I wanted to push everyone out and pay them to let me stay the night.  I heard a heater coming on so I knew I'd be fine.  Seriously, I love that place and just like Henry Ford, I would've paid to have it labeled brick by brick, moved from England and reassembled on an idyllic plot of land.  They actually do afternoon teas there in the summer so that may have sold me on a return trip.

More carolers were in the lit gazebo.


Some very calm, friendly horses stood patiently letting the Mr and I (and everyone else) pet them.


There were quite a few neat exhibits but they were so crowded and rushed, I felt like I didn't get to see much of them.


They have a cafeteria type restaurant by the church called A Taste of History and when we saw they had a turkey dinner, I was sold.  We had turkey, mashed potatoes, that awesome wet, old fashioned stuffing, a bit of plum pudding (YUM!) and a biscuit (left it in favor of pecan pie, not that it helped me feeling like Violet Beauregard pre-juicing)


That's Cool Whip by the way which made the Mr and I squee.  She wasn't shy with it either.

They had a carousel you could ride.


You could buy Christmas wreaths, kissing balls, garlands and greens for your home.


The line for the Model T rides never seemed to dissipate so we skipped it.


If you're into getting your ice skates on, they've got rentals for you to zoom around the rink.


The night ends with a fireworks display and it is truly one at a time.


They are LOUD too, they sound like cannons!

We both agreed that we likely didn't see all of it but also that we didn't know if we'd need to make it a return trip.  We might though at some point in the future, maybe for that afternoon tea.  There is just so much to see and not enough time to see it all in 3 1/2 hours without being rushed.  If you took the time to go to each house in the village, well, I honestly don't think you could.  So it might be a good idea to visit the village some other time to see that stuff but it's only open at night during December but 9:30am-5pm from mid-April to November.  If you do that, then it might be worth considering a membership because members get discounts on food and certain goods.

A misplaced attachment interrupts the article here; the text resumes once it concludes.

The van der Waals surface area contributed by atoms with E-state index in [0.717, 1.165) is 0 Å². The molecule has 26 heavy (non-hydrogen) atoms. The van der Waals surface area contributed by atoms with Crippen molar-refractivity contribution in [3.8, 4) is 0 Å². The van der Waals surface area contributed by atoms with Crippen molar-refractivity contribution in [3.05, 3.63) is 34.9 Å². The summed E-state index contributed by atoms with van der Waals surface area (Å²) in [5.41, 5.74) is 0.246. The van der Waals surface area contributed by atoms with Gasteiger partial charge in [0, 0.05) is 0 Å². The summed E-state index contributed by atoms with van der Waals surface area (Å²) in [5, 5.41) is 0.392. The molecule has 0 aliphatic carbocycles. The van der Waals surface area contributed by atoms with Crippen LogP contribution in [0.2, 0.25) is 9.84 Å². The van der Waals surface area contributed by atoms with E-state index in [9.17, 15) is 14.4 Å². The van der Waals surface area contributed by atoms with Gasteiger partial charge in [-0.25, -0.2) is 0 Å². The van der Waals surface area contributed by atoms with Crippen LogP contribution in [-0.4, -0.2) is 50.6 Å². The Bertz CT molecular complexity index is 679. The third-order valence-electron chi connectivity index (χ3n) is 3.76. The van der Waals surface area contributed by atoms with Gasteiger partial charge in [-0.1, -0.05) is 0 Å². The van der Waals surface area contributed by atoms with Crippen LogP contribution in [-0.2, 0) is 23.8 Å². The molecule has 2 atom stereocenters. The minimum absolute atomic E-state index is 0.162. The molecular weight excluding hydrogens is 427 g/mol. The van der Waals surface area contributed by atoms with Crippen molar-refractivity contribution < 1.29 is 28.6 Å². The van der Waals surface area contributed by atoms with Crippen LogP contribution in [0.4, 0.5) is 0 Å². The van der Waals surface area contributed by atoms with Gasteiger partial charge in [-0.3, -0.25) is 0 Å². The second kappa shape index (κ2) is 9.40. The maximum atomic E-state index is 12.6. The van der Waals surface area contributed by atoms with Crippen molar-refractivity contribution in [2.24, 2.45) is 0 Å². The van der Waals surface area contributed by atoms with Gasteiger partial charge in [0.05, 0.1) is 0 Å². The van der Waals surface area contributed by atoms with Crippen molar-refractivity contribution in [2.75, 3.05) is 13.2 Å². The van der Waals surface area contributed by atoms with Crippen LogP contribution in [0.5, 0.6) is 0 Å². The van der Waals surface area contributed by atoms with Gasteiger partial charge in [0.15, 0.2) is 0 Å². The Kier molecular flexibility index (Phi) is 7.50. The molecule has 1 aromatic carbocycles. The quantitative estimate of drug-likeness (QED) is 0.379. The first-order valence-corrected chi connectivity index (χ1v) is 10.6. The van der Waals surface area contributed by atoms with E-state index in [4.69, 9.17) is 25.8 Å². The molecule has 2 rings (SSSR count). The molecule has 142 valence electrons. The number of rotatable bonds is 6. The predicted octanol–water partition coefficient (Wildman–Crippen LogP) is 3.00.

It was a great way to kick off making merry in December.  Of course, now I want to learn how to make plum pudding.

Have you ever been to Greenfield Village?  What event/attraction do you like to go to for the holiday season?

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6 comments:

  1. I am glad we got the chance to experience that, but I agree it would make more sense to go to it during a normal day where you can see more of it because the time you get on the holiday nights is very limited. I am very surprised that there aren't all kinds of accidents with those model T's. They zoom around the block there while people continually cross the street in front of them and, like you said, their horn doesn't necessarily sound like most horns we have today, so you have to be alert in that particular area.